The global growth story is no longer new, but the broad-based economic recovery underway a decade after the 2008 financial crisis still needs some propping up from fiscal policy, according to the head of the Organization for Economic Cooperation and Development (OECD).
About three-quarters of OECD members are basing their fiscal policy on some kind of stimulus, Secretary-General Jose Gurria told CNBC's Joumanna Bercetche on Tuesday during the organization's yearly forum in Paris. This means that policy is driving "a good part" of the growth, he said.
On the other hand, monetary policy remains historically loose in many OECD countries, particularly across Europe and Japan.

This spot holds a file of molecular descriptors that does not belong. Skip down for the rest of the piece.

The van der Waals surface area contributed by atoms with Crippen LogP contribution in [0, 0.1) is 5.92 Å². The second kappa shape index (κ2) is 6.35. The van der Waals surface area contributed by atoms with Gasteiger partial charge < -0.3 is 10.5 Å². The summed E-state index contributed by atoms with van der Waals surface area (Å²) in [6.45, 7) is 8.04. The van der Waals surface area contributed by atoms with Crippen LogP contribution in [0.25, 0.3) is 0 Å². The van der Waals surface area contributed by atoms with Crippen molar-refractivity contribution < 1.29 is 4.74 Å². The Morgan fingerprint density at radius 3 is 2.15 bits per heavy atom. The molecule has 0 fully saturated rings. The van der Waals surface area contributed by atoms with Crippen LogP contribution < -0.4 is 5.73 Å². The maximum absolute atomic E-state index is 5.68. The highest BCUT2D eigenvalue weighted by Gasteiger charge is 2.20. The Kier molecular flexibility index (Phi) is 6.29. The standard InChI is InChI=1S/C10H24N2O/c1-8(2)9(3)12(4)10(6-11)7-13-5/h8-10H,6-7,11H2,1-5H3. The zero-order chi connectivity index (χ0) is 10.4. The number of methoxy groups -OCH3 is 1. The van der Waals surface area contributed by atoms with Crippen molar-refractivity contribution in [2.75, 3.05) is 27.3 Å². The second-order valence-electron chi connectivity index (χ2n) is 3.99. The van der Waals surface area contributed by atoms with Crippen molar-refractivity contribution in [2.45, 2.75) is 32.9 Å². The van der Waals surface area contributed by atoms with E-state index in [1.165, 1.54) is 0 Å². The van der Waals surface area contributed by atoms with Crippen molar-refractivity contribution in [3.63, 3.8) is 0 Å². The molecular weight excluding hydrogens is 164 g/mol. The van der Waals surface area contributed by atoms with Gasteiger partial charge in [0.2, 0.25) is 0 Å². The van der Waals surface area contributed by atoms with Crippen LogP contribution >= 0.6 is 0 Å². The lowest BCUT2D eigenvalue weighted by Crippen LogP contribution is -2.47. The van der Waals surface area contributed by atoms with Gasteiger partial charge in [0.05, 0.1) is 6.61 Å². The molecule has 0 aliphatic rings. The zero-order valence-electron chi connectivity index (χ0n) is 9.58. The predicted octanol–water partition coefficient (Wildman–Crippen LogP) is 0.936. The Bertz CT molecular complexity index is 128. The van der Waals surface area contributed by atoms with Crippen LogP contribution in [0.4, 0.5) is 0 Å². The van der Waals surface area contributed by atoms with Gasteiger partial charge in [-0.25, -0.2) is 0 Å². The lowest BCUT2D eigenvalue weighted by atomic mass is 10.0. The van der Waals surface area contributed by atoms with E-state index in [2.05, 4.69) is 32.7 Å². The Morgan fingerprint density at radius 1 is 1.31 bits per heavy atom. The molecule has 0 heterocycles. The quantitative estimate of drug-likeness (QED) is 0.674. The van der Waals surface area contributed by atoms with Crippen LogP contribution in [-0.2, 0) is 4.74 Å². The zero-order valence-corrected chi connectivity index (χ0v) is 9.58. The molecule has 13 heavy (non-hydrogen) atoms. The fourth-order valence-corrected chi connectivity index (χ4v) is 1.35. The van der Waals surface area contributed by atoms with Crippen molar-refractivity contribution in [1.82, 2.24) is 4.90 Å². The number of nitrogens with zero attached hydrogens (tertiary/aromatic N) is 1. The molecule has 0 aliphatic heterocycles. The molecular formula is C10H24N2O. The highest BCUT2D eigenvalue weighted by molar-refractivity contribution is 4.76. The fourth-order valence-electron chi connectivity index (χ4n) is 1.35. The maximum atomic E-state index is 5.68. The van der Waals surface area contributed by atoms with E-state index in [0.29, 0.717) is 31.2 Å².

"So you're having a situation where this is not yet on its own," said the secretary-general, a Mexican economist and diplomat who negotiated the North American Free Trade Agreement (NAFTA) in 1994. "This is not yet moving by itself. It still needs some props, still needs some crutches. Policy crutches."
"Perhaps less obvious than before, but still it means that if you would move the stimulus, perhaps this would flatten out and it means therefore that we just have to insist on the structural policy side," he added.